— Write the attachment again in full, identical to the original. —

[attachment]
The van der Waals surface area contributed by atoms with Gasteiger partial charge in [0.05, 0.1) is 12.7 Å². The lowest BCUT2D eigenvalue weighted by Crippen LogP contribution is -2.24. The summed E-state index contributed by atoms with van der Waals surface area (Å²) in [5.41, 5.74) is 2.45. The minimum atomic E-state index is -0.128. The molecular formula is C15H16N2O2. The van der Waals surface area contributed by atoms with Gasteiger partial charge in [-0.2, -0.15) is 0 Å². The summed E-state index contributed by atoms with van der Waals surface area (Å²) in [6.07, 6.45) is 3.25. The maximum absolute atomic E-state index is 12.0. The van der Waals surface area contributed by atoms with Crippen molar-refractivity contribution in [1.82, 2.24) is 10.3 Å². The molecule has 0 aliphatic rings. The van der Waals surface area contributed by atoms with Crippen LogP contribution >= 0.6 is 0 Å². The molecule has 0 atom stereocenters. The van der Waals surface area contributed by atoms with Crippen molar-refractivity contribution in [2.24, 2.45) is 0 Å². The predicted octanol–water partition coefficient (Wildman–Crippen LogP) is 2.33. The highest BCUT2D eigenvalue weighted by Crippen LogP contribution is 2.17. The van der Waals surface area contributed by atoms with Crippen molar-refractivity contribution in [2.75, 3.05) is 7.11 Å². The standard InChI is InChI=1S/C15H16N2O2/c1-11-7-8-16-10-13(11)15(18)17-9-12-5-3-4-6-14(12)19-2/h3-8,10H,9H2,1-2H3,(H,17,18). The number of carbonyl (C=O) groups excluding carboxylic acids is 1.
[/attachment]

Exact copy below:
The van der Waals surface area contributed by atoms with Gasteiger partial charge in [0.05, 0.1) is 12.7 Å². The lowest BCUT2D eigenvalue weighted by Crippen LogP contribution is -2.24. The summed E-state index contributed by atoms with van der Waals surface area (Å²) in [5.41, 5.74) is 2.45. The minimum atomic E-state index is -0.128. The molecular formula is C15H16N2O2. The van der Waals surface area contributed by atoms with Gasteiger partial charge in [-0.2, -0.15) is 0 Å². The summed E-state index contributed by atoms with van der Waals surface area (Å²) in [6.07, 6.45) is 3.25. The maximum absolute atomic E-state index is 12.0. The van der Waals surface area contributed by atoms with Crippen molar-refractivity contribution in [1.82, 2.24) is 10.3 Å². The molecule has 0 aliphatic rings. The van der Waals surface area contributed by atoms with Crippen LogP contribution >= 0.6 is 0 Å². The molecule has 0 atom stereocenters. The van der Waals surface area contributed by atoms with Crippen molar-refractivity contribution in [2.24, 2.45) is 0 Å². The predicted octanol–water partition coefficient (Wildman–Crippen LogP) is 2.33. The highest BCUT2D eigenvalue weighted by Crippen LogP contribution is 2.17. The van der Waals surface area contributed by atoms with Crippen molar-refractivity contribution in [2.75, 3.05) is 7.11 Å². The standard InChI is InChI=1S/C15H16N2O2/c1-11-7-8-16-10-13(11)15(18)17-9-12-5-3-4-6-14(12)19-2/h3-8,10H,9H2,1-2H3,(H,17,18). The number of carbonyl (C=O) groups excluding carboxylic acids is 1.